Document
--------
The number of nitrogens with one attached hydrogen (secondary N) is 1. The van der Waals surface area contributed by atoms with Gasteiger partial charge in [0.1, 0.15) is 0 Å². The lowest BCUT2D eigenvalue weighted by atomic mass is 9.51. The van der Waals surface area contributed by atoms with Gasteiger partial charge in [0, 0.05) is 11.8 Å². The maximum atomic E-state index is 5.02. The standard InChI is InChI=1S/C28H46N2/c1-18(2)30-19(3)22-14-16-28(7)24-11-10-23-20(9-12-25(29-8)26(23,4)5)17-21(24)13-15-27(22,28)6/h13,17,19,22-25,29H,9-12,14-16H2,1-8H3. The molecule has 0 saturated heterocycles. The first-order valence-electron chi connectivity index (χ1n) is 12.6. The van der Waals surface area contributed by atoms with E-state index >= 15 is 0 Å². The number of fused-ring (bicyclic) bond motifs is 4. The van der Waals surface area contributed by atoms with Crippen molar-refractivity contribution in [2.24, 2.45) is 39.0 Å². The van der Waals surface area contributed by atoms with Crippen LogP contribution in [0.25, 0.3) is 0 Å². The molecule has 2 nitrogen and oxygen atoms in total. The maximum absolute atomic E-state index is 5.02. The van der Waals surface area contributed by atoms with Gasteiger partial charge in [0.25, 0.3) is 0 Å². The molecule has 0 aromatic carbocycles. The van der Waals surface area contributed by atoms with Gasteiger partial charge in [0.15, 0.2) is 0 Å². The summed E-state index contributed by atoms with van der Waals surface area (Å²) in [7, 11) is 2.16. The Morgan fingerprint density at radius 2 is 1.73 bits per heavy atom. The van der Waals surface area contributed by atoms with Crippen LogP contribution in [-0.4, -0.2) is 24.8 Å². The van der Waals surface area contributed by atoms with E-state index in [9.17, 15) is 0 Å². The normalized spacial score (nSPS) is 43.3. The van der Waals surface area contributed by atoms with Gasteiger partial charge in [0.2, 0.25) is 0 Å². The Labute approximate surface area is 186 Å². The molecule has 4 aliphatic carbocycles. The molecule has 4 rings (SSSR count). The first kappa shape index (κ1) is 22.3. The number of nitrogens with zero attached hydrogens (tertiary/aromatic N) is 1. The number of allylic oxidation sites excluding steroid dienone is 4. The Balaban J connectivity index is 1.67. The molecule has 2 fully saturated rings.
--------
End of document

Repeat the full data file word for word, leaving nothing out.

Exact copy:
The number of nitrogens with one attached hydrogen (secondary N) is 1. The van der Waals surface area contributed by atoms with Gasteiger partial charge in [0.1, 0.15) is 0 Å². The lowest BCUT2D eigenvalue weighted by atomic mass is 9.51. The van der Waals surface area contributed by atoms with Gasteiger partial charge in [0, 0.05) is 11.8 Å². The maximum atomic E-state index is 5.02. The standard InChI is InChI=1S/C28H46N2/c1-18(2)30-19(3)22-14-16-28(7)24-11-10-23-20(9-12-25(29-8)26(23,4)5)17-21(24)13-15-27(22,28)6/h13,17,19,22-25,29H,9-12,14-16H2,1-8H3. The molecule has 0 saturated heterocycles. The first-order valence-electron chi connectivity index (χ1n) is 12.6. The van der Waals surface area contributed by atoms with E-state index >= 15 is 0 Å². The number of fused-ring (bicyclic) bond motifs is 4. The van der Waals surface area contributed by atoms with Crippen molar-refractivity contribution in [2.24, 2.45) is 39.0 Å². The van der Waals surface area contributed by atoms with Crippen LogP contribution in [0.25, 0.3) is 0 Å². The molecule has 2 nitrogen and oxygen atoms in total. The maximum absolute atomic E-state index is 5.02. The van der Waals surface area contributed by atoms with Gasteiger partial charge in [0.25, 0.3) is 0 Å². The molecule has 0 aromatic carbocycles. The van der Waals surface area contributed by atoms with Gasteiger partial charge in [0.15, 0.2) is 0 Å². The summed E-state index contributed by atoms with van der Waals surface area (Å²) in [7, 11) is 2.16. The Morgan fingerprint density at radius 2 is 1.73 bits per heavy atom. The van der Waals surface area contributed by atoms with Crippen LogP contribution in [-0.4, -0.2) is 24.8 Å². The van der Waals surface area contributed by atoms with E-state index in [9.17, 15) is 0 Å². The normalized spacial score (nSPS) is 43.3. The van der Waals surface area contributed by atoms with Gasteiger partial charge in [0.2, 0.25) is 0 Å². The Labute approximate surface area is 186 Å². The molecule has 4 aliphatic carbocycles. The molecule has 4 rings (SSSR count). The first kappa shape index (κ1) is 22.3. The number of nitrogens with zero attached hydrogens (tertiary/aromatic N) is 1. The number of allylic oxidation sites excluding steroid dienone is 4. The Balaban J connectivity index is 1.67. The molecule has 2 fully saturated rings.